Russian troops advance in eastern Ukraine
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Russian troops advance in eastern Ukraine

Russian forces have taken control of three towns in the Donetsk region, including Svitlodarsk, regional governor Pavlo Kyrylenko told a local affiliate of Radio Free Europe/Radio Liberty.

Russian troops advance in eastern Ukraine

Earlier on Tuesday, the Russian-backed People’s Republic of Donetsk said in a message to Telegram’s messaging service that its troops had taken control of the city and replaced the Ukrainian flag with a Russian one.

Svitlodarsk is 80 km southwest of Sievierodonetsk, the center of Russian attacks in recent days.

The decisive battles of the last phase of the war are raging in Ukraine as Russia seeks to capture the Donbas region of two eastern provinces, Donetsk and Luhansk, and trap Ukrainian troops in a pocket on the east front.

“Now we are observing the most active phase of the large-scale aggression that Russia launched against our country,” Ukraine’s Defense Ministry spokesman Oleksandr Motuzyanyk told a televised briefing.

“The situation on the (Eastern) Front is extremely difficult because the fate of this country may now be decided (there).”

“The enemy has focused its efforts on conducting an offensive to encircle Lysychansk and Sievierodonetsk,” said Serhiy Gaidai, governor of Luhansk province, where the two cities were among the last areas remaining in Ukraine’s hands.

“The intensity of the fire on Sievierodonetsk has increased several times; they are just destroying the city,” he said on TV, adding that about 15,000 people lived there.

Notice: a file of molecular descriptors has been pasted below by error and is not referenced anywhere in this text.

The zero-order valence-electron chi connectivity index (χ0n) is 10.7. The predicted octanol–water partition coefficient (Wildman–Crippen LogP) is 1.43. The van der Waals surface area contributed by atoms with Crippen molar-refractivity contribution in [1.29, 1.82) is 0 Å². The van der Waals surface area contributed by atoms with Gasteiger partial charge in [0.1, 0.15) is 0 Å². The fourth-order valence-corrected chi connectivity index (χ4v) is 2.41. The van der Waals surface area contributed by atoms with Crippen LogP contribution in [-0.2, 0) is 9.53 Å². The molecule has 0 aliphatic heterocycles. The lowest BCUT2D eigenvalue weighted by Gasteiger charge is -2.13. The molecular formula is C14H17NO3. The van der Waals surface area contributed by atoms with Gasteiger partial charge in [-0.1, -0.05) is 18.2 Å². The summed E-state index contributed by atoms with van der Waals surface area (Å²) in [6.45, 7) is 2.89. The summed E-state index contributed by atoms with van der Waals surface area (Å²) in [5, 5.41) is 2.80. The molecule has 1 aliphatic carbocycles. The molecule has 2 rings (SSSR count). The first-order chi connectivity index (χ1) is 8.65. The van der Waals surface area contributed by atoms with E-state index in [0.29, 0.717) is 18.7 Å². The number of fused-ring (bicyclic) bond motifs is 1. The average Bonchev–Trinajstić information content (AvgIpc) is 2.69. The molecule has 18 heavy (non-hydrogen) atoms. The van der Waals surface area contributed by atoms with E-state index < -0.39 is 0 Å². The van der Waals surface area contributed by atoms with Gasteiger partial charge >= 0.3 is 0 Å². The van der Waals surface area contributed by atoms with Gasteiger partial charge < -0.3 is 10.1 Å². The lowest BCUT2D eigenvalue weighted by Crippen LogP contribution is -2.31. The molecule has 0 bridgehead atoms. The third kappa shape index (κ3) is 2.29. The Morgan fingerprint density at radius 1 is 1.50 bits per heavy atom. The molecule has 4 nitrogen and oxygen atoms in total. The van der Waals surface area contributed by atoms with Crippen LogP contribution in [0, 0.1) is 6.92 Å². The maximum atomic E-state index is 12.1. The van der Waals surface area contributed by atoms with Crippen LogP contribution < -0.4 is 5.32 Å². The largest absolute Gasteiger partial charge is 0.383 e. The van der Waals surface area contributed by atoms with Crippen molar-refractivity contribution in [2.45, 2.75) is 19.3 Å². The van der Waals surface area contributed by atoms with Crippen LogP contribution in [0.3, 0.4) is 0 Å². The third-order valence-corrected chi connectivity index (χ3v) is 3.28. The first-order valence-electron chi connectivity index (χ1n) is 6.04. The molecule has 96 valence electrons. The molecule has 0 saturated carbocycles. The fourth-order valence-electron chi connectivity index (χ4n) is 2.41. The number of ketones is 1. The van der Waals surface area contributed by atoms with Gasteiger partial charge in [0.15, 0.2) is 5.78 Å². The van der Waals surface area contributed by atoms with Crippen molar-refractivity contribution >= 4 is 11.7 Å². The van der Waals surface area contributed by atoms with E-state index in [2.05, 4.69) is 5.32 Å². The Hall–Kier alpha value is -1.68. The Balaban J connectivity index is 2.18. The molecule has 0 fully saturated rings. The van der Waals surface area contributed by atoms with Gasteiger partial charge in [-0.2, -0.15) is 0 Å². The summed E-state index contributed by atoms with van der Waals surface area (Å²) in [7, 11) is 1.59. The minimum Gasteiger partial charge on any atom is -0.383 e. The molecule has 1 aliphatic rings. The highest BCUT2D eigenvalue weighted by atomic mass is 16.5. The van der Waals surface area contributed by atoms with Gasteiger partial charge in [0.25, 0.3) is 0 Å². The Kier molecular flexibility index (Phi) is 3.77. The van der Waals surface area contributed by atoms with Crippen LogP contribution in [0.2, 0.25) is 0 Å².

Farther west in Slovyansk, one of the largest Donbas cities still in Ukrainian hands, the air-raid sirens blared on Tuesday. However, the streets were still bustling, with a market full of children cycling and a busker playing the violin at a supermarket.

Gaidai said Ukrainian forces had expelled the Russians from the village of Toshkivka just south of Sievierodonetsk.

Just three months after President Vladimir Putin ordered Russian troops into Ukraine, authorities in the second-largest city of Kharkiv reopened the underground metro where thousands of civilians had been hiding for months under relentless bombing.

The move was a testament to Ukraine’s greatest military success in recent weeks — pushing Russian forces largely out of Kharkiv’s artillery range.

About 6.5 million people have fled abroad, countless thousands have died, and cities have been reduced to rubble.

The war has also had huge international repercussions, including increasing food shortages and rising prices in developing countries that import Ukrainian grain.

The head of the European Commission, Ursula von der Leyen, called on Tuesday for talks with Russia about releasing wheat exports now trapped in Ukraine over a Russian blockade in the Black Sea.

The global geopolitical tensions unleashed by the war underlined Japan – a key US ally in Asia that has joined sanctions against Russia – jet fighters on Tuesday after Russian and Chinese warplanes approached its airspace during a visit to Tokyo by US President Joe Biden.

Remarks by senior Russian officials on Tuesday suggested plans for a protracted conflict.

Defense Minister Sergei Shoigu said Russia was advancing slowly to avoid civilian casualties.

Nikolai Patrushev, head of Putin’s Security Council, said Russia was not “chasing deadlines” and would fight as long as necessary to stamp out “Nazism” in Ukraine, a justification for the war officials in Kyiv dismiss as nonsense.

On Tuesday, a Russian-backed separatist leader in eastern Ukraine, Denis Pushilin, said that foreign representatives would be invited to a trial of Ukrainian fighters who surrendered in Mariupol, Interfax news agency reported.

Ukrainian Foreign Minister Dmytro Kuleba tweeted that the “relentless” offensive in Donbas showed that Ukraine still needed more foreign weapons, especially multiple missile systems, long-range artillery, and armored vehicles.

In Russia, where criticism of what it calls a “special operation” has been banned and independent media have been shut down, imprisoned opposition leader Alexei Navalny used a video link appearance in court from a prison colony to promote the “stupid war your Putin started” to denounce. †

“A madman got his claws in Ukraine, and I don’t know what he wants to do with them – this mad thief,” Navalny said.

with reporting from DPA